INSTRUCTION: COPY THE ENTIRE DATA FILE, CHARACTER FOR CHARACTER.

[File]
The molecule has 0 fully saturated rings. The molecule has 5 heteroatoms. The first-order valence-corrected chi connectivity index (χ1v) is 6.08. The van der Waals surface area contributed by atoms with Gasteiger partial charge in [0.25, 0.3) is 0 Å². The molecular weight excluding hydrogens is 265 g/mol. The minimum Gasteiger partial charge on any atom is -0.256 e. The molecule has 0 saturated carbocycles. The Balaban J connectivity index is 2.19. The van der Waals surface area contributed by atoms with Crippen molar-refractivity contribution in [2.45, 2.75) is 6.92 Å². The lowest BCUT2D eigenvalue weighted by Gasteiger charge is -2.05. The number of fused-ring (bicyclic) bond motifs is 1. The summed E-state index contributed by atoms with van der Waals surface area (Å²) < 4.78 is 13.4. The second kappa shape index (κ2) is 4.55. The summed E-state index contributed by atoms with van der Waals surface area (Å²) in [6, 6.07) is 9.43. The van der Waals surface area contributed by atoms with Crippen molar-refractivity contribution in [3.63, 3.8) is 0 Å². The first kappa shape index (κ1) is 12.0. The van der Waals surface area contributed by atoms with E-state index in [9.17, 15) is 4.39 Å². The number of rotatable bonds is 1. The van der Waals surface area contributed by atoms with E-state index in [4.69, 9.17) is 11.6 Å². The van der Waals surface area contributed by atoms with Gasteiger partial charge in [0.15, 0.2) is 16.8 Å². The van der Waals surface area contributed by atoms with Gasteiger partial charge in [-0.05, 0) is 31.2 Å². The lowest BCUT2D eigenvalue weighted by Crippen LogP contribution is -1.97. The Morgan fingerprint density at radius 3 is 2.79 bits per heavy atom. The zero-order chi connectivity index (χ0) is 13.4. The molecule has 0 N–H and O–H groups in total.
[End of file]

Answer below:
The molecule has 0 fully saturated rings. The molecule has 5 heteroatoms. The first-order valence-corrected chi connectivity index (χ1v) is 6.08. The van der Waals surface area contributed by atoms with Gasteiger partial charge in [0.25, 0.3) is 0 Å². The molecular weight excluding hydrogens is 265 g/mol. The minimum Gasteiger partial charge on any atom is -0.256 e. The molecule has 0 saturated carbocycles. The Balaban J connectivity index is 2.19. The van der Waals surface area contributed by atoms with Crippen molar-refractivity contribution in [2.45, 2.75) is 6.92 Å². The lowest BCUT2D eigenvalue weighted by Gasteiger charge is -2.05. The number of fused-ring (bicyclic) bond motifs is 1. The summed E-state index contributed by atoms with van der Waals surface area (Å²) < 4.78 is 13.4. The second kappa shape index (κ2) is 4.55. The summed E-state index contributed by atoms with van der Waals surface area (Å²) in [6, 6.07) is 9.43. The van der Waals surface area contributed by atoms with Crippen molar-refractivity contribution in [3.63, 3.8) is 0 Å². The first kappa shape index (κ1) is 12.0. The van der Waals surface area contributed by atoms with E-state index in [9.17, 15) is 4.39 Å². The number of rotatable bonds is 1. The van der Waals surface area contributed by atoms with E-state index in [4.69, 9.17) is 11.6 Å². The van der Waals surface area contributed by atoms with Gasteiger partial charge in [0.15, 0.2) is 16.8 Å². The van der Waals surface area contributed by atoms with Gasteiger partial charge in [-0.05, 0) is 31.2 Å². The lowest BCUT2D eigenvalue weighted by Crippen LogP contribution is -1.97. The Morgan fingerprint density at radius 3 is 2.79 bits per heavy atom. The zero-order chi connectivity index (χ0) is 13.4. The molecule has 0 N–H and O–H groups in total.